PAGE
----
I want to be the one to tell you, those types of clients are NOT your ideal client so stop attracting them. We know that we can’t charge more for our services than the market can bear, but I hardly EVER see that happening. Instead, I see many VAs performing a service that adds significant value to their clients’ businesses, but the VA doesn’t realize this and continually undervalues what she does. This leads to undercharging and frustration and eventually burn out.
Here are some ways to increase your perceived value when first contacting a client.
- Respond within a reasonable period of time. I hear all the time, “I reached out to a VA weeks ago but haven’t heard back.” I get contacted via email, LinkedIn, Facebook, etc. so make sure to set it up so that you actually receive these notifications so that you don’t miss out on a chance to get a client.
- Act like a professional when you’re on the phone and in email. Don’t apologize, explain yourself, give excuses, or be ambiguous. And above all else, GIVE A SHIT about the client’s business. Don’t think this is important? Think again. This complaint from clients who have used VAs is right up there with “she goes MIA all the time and it takes forever to get a response” and “she’s always too busy for me.” (Just a note, I rarely hear, “I had to let her go because she costs too much money.”)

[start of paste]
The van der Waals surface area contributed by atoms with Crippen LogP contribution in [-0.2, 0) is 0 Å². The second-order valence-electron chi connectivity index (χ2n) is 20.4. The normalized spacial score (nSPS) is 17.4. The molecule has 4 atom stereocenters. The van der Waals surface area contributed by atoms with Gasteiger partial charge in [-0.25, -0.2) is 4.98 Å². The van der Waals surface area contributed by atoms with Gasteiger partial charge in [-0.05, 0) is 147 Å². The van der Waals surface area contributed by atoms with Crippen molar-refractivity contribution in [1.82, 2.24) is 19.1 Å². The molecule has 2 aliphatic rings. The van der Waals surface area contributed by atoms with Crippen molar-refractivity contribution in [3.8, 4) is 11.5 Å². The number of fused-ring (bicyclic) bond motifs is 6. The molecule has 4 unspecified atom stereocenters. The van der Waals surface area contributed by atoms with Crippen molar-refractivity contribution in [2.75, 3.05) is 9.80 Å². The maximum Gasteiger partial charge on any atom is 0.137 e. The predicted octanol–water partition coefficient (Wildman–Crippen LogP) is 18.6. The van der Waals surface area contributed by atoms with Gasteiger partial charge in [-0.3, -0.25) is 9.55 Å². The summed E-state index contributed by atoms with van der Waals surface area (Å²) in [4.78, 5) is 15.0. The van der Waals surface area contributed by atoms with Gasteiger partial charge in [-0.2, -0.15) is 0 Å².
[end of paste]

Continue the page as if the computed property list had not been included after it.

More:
‘Perceived’ is the key word here.
So, how do you use perceived value to your advantage? You do it by understanding what your market perceives as valuable. In other words, what qualities of your service would lead your clients to pay higher rates? If you don’t know, simply ask them.